#7 – Give Your Learning a Purpose

Learning a musical instrument can take years, mastering it: a lifetime. For a child, this can make learning feel endless and daunting. As adults, we always often look at things from a cost / benefit perspective and even children want something to look forward to which gives meaning to their lessons. The most obvious example is performing at a recital but there are many other ways to add value for a child. Consider talent shows at school, show-and-tell, creating a band with friends, writing their own little song, having them draw a picture which goes with a song they are learning, making a homemade music video, and the list goes on. The important thing is that they associate learning their instrument with something fun and rewarding: applause, new friends, self-confidence, creative inspiration etc.

#8 – Have a Repertoire List

A repertoire list, for those who don’t know, is simply a list of your favourite songs. When we learn we sometimes get caught up too much in the song we are learning that week. We focus on the “now” and forget where we have been. Singing / Playing an instrument should be fun and great songs get forgotten when they aren’t played for a long time while the student focuses too much on the current song. When a song has been completed that the student really likes, they should write it on their own Repertoire List and then once every two weeks or so play every song on that list so they don’t forget it. This way each student develops a unique Repertoire List that they can be proud of and called upon to play at any lesson. Since students are always learning and improving, every year or so I recommend starting again adding only the absolute favourite songs from the previous list to the new list so that the student remains proud of and engaged by their list of songs! Think long-term memory building! Next time Aunt so-and-so is over to visit and asks your daughter to play a piano song for her she can proudly hand over her Repertoire List and say “Choose one, I take requests” J

#9 – In Tough Times, Get Creative

The old adage that everyone needs to practice 30 minutes a day measured by an egg timer to succeed simply isn’t true anymore. For a child less than 10 years old, focused practicing for 10-15 minutes a few days a week can be just fine. (Another rule of thumb is to practice 2-3 times the length of the lesson TOTAL in a week.) When times are tough and it is extra difficult to motivate your child to practice you can use creative methods of measuring time. One suggestion I used to make is to get a child to practice during the commercial breaks of a one hour TV show. Every hour of TV has 16 minutes of commercials…practicing done! Another trick is to not measure in time but in achievement. “Let’s just get those few bars sounding good and we’ll call it a day.” Remember tip #2 and keep goals small so that your child gets the positive affirmation they all need, and which makes the challenge of bringing them back to practice a little easier each time.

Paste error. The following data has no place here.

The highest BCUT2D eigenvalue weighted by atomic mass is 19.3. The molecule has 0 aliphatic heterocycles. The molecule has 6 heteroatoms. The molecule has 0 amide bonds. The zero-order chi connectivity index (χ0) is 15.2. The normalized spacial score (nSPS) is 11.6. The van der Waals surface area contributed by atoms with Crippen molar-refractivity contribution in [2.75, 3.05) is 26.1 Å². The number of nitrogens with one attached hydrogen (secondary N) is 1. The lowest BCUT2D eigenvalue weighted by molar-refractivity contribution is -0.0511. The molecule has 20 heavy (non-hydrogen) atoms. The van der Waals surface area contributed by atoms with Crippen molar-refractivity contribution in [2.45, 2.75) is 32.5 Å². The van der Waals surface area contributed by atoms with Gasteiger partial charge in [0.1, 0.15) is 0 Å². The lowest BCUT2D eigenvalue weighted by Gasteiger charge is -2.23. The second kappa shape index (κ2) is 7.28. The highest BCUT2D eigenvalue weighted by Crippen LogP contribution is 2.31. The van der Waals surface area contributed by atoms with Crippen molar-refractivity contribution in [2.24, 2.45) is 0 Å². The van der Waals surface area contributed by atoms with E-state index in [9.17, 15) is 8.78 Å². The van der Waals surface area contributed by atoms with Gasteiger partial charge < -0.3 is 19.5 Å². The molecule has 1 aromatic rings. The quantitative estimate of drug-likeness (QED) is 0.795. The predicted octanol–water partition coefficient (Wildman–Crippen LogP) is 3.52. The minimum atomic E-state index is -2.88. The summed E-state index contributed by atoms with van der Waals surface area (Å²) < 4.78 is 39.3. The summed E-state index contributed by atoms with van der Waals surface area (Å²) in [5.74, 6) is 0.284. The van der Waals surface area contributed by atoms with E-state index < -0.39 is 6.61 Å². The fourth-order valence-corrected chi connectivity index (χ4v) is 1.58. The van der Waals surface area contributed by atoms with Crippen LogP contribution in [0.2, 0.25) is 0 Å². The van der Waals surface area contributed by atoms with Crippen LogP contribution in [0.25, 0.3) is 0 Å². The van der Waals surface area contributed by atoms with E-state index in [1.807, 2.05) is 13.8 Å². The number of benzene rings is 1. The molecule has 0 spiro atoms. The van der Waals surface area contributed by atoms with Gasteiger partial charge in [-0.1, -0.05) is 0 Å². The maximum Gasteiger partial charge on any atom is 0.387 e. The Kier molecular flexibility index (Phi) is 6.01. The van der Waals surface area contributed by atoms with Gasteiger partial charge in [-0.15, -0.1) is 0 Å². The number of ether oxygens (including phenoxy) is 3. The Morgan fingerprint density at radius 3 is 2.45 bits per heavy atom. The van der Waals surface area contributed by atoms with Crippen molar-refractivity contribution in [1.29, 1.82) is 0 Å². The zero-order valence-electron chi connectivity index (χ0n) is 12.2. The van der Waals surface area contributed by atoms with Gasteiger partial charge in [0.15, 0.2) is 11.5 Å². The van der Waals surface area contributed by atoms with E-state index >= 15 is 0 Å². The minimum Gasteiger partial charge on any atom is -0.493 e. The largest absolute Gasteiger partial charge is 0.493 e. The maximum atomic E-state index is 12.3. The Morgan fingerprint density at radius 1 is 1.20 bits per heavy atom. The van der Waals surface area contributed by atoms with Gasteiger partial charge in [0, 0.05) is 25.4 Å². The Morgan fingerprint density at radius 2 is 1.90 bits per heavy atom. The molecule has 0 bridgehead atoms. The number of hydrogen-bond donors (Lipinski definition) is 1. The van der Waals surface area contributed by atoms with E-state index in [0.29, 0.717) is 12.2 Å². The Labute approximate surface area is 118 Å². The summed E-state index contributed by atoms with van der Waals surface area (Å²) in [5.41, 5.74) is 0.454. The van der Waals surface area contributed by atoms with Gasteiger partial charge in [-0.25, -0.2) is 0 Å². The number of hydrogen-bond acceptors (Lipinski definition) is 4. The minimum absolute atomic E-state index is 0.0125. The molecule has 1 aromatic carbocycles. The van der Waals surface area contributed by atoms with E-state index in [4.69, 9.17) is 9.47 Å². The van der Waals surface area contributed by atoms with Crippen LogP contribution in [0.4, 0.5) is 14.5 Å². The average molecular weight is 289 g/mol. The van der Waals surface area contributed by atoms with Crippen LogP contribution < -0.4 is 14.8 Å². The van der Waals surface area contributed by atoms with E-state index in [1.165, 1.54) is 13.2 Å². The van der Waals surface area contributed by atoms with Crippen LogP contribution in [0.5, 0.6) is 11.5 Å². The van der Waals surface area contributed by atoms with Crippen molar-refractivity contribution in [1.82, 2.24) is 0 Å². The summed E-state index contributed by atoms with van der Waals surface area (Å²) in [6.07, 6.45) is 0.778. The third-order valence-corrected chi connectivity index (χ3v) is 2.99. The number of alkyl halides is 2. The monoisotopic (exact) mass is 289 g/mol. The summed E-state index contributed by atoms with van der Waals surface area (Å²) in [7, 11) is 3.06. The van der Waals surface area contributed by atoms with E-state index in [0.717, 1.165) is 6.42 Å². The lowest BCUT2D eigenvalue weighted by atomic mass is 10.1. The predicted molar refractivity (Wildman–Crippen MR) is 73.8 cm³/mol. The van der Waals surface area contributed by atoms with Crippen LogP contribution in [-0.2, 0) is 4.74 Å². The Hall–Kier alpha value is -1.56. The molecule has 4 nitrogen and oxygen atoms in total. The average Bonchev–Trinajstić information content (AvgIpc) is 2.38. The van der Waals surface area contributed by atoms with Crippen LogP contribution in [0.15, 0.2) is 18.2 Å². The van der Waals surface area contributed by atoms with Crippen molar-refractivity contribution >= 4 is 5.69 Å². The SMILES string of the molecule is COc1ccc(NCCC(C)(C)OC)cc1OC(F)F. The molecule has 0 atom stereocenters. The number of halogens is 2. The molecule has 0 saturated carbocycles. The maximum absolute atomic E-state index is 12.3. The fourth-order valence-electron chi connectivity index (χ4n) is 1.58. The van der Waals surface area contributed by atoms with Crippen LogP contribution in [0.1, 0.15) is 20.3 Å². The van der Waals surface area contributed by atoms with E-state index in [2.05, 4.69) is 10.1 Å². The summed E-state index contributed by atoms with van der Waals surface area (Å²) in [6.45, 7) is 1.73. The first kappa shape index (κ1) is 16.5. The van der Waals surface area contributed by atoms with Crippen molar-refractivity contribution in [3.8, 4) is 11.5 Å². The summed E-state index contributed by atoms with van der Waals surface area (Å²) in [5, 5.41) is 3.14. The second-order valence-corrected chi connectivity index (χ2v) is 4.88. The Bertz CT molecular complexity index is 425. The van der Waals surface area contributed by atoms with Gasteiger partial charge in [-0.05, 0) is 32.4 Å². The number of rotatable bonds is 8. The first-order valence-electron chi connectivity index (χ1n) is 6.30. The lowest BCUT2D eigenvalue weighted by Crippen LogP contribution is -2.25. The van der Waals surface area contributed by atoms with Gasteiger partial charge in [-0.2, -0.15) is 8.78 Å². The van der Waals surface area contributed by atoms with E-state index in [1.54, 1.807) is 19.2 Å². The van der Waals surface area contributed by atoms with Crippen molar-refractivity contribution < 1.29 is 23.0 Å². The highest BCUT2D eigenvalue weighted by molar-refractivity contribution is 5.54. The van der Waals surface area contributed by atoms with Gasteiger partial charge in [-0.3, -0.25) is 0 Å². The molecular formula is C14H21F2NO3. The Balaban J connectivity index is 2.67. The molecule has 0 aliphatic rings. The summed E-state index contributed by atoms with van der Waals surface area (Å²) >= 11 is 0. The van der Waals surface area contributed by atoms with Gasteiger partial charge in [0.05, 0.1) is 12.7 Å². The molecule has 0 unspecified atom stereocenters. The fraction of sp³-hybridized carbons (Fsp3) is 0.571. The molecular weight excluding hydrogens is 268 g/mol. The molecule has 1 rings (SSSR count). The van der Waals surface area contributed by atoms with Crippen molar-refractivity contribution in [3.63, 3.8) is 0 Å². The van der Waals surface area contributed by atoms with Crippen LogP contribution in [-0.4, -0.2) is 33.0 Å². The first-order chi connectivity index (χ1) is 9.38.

#10 – Practice Does Not Make Perfect – Perfect Practice Makes Perfect

The expression “Practice Makes Perfect” is, in fact, a terrible expression. Repeating mistakes only programs you to repeat those mistakes, it plants them in your mind and in the muscle memory of your fingers and your ears begin to interpret them as correct. It is in fact only “Perfect Practice” that can make perfect. When I first heard this I thought it was absurd. I mean how can one be perfect when practicing? Isn’t that the whole point of practicing, to improve? Well yes and no. Of course, we want to improve but we want to do it by playing correctly, not by repeating mistakes. How do we do this? Well for starters we can play REALLY slowly! We can also play one hand at a time. If we are singing we can do short phrases only at first. As for drum lessons in Etobicoke, drummers can slow the metronome to half speed or play only one or two of the drums for now. All of these techniques, while incomplete, are teaching the mind and muscles and ear to play and hear things that are correct. When I was teaching I used to often tell my students: “Making a mistake is no problem, repeating it is.” How to not make the same mistake twice? Perform the same section again in a way that you KNOW you can do correctly using the same suggestions. No one can be perfect at this technique but, ironically, with practice, it can make a big difference.

There are of course many, many ideas as far as practicing but I hope these ten have given you a few ideas that might help in the process. The end goal is always the same: Don’t let practicing get in the way of PLAYING your instrument. Enjoy!